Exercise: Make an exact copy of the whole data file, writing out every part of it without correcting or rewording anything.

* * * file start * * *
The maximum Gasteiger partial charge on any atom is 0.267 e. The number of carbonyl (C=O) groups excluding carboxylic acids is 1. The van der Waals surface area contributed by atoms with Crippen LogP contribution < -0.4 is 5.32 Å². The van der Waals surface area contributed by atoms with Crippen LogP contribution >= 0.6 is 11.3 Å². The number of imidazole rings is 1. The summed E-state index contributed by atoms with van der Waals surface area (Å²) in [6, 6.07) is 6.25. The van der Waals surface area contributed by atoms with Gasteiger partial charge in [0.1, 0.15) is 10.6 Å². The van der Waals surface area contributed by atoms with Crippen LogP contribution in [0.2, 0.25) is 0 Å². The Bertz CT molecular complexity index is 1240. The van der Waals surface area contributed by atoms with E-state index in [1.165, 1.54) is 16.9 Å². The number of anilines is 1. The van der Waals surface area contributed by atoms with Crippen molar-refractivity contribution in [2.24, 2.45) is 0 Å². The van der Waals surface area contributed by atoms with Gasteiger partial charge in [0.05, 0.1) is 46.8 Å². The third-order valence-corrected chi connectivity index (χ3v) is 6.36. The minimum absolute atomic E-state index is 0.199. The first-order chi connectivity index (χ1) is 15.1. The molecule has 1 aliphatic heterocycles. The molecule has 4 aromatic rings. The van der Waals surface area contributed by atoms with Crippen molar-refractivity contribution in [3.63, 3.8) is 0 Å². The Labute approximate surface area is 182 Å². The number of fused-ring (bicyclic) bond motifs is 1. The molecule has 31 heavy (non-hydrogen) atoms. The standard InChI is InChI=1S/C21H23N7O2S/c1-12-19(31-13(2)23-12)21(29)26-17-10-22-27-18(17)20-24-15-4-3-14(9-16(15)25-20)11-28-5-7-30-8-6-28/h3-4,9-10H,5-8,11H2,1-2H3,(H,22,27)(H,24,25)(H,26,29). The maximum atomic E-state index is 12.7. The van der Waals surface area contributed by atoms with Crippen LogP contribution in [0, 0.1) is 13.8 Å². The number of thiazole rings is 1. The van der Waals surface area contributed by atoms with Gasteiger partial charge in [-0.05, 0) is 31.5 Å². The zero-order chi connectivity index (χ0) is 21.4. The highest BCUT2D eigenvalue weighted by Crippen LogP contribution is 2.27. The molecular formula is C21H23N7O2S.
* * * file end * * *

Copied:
The maximum Gasteiger partial charge on any atom is 0.267 e. The number of carbonyl (C=O) groups excluding carboxylic acids is 1. The van der Waals surface area contributed by atoms with Crippen LogP contribution < -0.4 is 5.32 Å². The van der Waals surface area contributed by atoms with Crippen LogP contribution >= 0.6 is 11.3 Å². The number of imidazole rings is 1. The summed E-state index contributed by atoms with van der Waals surface area (Å²) in [6, 6.07) is 6.25. The van der Waals surface area contributed by atoms with Gasteiger partial charge in [0.1, 0.15) is 10.6 Å². The van der Waals surface area contributed by atoms with Crippen LogP contribution in [0.2, 0.25) is 0 Å². The Bertz CT molecular complexity index is 1240. The van der Waals surface area contributed by atoms with E-state index in [1.165, 1.54) is 16.9 Å². The number of anilines is 1. The van der Waals surface area contributed by atoms with Crippen molar-refractivity contribution in [2.24, 2.45) is 0 Å². The van der Waals surface area contributed by atoms with Gasteiger partial charge in [0.05, 0.1) is 46.8 Å². The third-order valence-corrected chi connectivity index (χ3v) is 6.36. The minimum absolute atomic E-state index is 0.199. The first-order chi connectivity index (χ1) is 15.1. The molecule has 1 aliphatic heterocycles. The molecule has 4 aromatic rings. The van der Waals surface area contributed by atoms with Crippen molar-refractivity contribution in [3.63, 3.8) is 0 Å². The Labute approximate surface area is 182 Å². The number of fused-ring (bicyclic) bond motifs is 1. The molecule has 31 heavy (non-hydrogen) atoms. The standard InChI is InChI=1S/C21H23N7O2S/c1-12-19(31-13(2)23-12)21(29)26-17-10-22-27-18(17)20-24-15-4-3-14(9-16(15)25-20)11-28-5-7-30-8-6-28/h3-4,9-10H,5-8,11H2,1-2H3,(H,22,27)(H,24,25)(H,26,29). The maximum atomic E-state index is 12.7. The van der Waals surface area contributed by atoms with Crippen LogP contribution in [0, 0.1) is 13.8 Å². The number of thiazole rings is 1. The van der Waals surface area contributed by atoms with Gasteiger partial charge in [-0.05, 0) is 31.5 Å². The zero-order chi connectivity index (χ0) is 21.4. The highest BCUT2D eigenvalue weighted by Crippen LogP contribution is 2.27. The molecular formula is C21H23N7O2S.